Marella Agnelli is the super chic wife of the famous and definitely one of the most important and beloved men of Italy: Gianni Agnelli – (the heir owner of Fiat and later on Ferrari, Alfa Romeo and Jeep) poses in a Valentino dress in her Villa Perosa, near Turin, Italy. Which is not only known for its architectural and interior beauty but also for its worldly famous gardens. Marella is synonymous of style not only in Italy but very much internationally. She kept one hairstyle her whole life, in her case, short but who wouldn't? Look at that neck, and then look at that pose.
Marella Agnelli, Untitled #1, 1967 (Small size Framed)
Marella Agnelli, Untitled #1, 1967
Archival pigment print framed
Image size: 23.6 in. H x 23.6 in. W
Sheet size: 29.5 in. H x 29.5 in. W
Edition of 9
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Image size: 31.5 in. H x 31.5 in. W
Sheet size: 39.4 in. H x 39.4 in. W
Edition of 5
Image size: 50 in. H x 50 in. W
Sheet size: 50 in. H x 50 in. W
Edition of 3
Image size: 59.4 in. H x 59.4 in. W
Sheet size: 59.4 in. H x 59.4 in. W
Edition of 2
Limited editions / Printed under the supervision of the Horst Estate / Courtesy of Condé Nast.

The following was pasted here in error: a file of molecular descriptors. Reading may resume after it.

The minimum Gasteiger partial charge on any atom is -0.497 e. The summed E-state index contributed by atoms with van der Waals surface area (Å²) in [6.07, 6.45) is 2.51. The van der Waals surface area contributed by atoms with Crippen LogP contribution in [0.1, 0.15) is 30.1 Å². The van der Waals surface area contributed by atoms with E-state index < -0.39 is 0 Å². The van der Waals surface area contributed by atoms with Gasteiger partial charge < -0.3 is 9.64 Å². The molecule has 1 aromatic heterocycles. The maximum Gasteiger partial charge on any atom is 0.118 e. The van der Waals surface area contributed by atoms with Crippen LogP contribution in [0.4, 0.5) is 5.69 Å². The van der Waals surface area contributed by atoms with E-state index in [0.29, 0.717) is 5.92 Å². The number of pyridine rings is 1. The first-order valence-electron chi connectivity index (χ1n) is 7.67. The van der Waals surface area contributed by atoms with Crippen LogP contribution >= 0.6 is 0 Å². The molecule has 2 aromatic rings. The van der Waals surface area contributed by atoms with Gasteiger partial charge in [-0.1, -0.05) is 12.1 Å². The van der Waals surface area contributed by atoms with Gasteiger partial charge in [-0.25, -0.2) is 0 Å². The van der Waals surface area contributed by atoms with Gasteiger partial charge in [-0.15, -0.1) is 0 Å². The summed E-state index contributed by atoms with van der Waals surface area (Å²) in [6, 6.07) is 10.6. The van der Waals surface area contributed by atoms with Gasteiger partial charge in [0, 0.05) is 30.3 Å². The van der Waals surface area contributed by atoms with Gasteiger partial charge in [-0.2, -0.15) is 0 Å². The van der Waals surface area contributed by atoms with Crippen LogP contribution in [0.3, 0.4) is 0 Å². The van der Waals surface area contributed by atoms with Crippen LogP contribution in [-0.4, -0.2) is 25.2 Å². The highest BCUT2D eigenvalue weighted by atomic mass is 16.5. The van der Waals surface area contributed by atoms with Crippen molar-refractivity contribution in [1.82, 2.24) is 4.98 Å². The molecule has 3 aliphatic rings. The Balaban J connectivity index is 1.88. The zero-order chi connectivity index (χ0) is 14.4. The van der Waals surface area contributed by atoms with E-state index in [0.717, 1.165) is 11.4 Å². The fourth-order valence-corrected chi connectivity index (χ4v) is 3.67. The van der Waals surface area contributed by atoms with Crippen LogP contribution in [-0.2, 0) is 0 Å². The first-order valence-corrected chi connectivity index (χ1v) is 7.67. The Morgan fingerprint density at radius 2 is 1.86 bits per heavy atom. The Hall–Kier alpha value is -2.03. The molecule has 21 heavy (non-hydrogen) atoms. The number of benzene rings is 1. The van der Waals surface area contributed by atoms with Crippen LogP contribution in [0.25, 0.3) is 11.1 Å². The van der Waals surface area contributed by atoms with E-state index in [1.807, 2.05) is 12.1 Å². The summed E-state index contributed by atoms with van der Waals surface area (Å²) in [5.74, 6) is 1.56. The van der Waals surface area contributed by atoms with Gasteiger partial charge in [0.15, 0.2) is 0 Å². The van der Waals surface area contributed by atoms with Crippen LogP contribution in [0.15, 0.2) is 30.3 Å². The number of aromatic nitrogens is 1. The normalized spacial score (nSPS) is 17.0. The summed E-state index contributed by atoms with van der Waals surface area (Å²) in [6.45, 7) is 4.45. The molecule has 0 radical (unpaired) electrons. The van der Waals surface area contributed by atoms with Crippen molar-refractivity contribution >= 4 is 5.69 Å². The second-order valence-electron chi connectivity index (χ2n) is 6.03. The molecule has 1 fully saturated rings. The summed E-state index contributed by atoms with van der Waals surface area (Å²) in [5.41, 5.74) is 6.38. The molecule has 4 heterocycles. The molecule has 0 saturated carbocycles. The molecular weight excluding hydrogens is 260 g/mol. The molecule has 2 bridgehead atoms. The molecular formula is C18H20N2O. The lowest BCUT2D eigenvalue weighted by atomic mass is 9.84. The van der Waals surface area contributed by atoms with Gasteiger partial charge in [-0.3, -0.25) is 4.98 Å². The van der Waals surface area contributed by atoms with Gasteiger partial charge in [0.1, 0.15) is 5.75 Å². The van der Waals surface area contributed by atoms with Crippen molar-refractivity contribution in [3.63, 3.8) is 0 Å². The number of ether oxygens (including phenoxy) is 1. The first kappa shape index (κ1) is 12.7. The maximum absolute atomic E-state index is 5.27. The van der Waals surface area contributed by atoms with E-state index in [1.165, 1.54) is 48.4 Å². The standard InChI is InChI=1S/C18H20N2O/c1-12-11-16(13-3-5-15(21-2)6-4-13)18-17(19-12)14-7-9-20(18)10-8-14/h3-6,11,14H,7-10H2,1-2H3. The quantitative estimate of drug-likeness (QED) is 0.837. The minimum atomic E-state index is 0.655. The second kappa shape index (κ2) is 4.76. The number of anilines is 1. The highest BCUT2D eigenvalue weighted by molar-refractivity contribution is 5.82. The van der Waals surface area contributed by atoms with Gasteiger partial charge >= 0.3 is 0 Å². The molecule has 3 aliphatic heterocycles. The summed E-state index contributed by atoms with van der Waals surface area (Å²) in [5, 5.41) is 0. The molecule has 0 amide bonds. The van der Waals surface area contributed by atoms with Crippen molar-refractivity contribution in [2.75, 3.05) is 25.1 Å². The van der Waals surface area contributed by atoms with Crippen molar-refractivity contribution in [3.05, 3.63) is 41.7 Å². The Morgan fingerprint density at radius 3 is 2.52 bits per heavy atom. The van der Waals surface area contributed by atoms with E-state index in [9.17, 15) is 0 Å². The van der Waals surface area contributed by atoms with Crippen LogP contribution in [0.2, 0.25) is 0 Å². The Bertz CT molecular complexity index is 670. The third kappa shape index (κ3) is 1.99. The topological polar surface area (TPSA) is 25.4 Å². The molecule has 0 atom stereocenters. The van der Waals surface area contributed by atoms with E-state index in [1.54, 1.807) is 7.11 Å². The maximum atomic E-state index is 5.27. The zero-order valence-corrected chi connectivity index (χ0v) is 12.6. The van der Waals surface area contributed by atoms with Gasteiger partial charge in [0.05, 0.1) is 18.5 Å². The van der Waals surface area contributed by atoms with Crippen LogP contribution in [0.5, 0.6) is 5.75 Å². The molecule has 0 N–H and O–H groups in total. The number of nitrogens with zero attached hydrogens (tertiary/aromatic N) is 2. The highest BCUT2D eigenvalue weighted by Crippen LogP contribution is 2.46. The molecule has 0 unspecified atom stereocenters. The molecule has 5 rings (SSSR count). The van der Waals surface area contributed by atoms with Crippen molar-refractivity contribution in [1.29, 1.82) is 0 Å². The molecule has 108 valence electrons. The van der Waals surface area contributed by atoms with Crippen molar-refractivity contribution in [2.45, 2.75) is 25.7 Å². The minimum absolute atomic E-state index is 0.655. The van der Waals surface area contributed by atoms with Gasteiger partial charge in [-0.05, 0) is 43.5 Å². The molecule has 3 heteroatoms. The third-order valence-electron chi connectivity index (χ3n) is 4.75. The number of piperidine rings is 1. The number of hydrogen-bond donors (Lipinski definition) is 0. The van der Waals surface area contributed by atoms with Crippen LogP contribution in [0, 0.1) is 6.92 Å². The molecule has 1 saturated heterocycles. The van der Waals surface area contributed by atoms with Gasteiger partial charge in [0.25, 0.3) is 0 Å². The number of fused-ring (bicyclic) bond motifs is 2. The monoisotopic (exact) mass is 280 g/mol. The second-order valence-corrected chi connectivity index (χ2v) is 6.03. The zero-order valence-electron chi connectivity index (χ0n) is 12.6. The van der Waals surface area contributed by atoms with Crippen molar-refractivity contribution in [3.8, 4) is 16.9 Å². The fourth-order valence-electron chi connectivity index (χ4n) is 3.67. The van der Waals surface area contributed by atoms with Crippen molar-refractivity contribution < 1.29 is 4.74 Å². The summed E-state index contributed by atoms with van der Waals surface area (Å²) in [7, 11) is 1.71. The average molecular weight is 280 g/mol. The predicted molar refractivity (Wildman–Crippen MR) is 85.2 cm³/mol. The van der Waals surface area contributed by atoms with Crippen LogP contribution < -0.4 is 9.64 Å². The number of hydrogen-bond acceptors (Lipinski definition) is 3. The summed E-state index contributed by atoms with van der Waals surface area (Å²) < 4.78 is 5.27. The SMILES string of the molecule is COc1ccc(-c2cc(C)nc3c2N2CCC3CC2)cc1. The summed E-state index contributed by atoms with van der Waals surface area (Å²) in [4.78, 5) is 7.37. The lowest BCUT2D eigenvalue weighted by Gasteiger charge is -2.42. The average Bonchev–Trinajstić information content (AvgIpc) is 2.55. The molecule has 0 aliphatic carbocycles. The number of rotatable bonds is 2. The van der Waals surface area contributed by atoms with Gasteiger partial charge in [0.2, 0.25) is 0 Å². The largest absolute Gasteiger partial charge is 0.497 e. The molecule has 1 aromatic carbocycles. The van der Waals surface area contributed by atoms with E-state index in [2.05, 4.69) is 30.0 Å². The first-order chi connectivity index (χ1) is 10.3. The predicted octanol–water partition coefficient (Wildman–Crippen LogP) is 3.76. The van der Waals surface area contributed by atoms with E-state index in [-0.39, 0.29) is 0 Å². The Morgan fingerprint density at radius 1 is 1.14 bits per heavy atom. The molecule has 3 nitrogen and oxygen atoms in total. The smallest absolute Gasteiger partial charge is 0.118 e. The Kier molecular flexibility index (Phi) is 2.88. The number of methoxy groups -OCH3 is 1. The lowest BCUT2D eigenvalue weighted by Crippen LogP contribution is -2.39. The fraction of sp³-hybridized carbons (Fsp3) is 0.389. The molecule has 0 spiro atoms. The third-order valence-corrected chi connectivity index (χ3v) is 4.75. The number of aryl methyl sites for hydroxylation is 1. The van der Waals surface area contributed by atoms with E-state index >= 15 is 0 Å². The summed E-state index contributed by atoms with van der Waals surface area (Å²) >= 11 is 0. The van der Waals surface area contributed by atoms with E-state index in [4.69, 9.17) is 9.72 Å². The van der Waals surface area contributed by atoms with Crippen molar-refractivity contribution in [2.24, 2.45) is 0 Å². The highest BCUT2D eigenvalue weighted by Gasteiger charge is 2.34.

This image is part of the Marella Agnelli portfolio and is sold individually in 4 limited edition dimensions.
Horst P. Horst German-American, 1906-1999 (born Horst Paul Albert Bohrmann) was one of the towering figures of 20th-century fashion photography. Best known for his work with Vogue—who called him “photography’s alchemist”—Horst rose to prominence in Paris in the interwar years, publishing his first work with the magazine in 1931. In the decades that followed, Horst’s experimentations with radical composition, nudity, double exposures, and other avant-garde techniques would produce some of the most iconic fashion images ever, like Mainbocher Corset and Lisa with Harp (both 1939). As The New York Times once described, “Horst tamed the avant-garde to serve fashion.” Though associated most closely with fashion photography, Horst captured portraits of many of the 20th century’s brightest luminaries, dabbling with influences as far-ranging as Surrealism and Romanticism. “I like taking photographs because I like life,” he once said. “And I love photographing people best of all because most of all I love humanity.”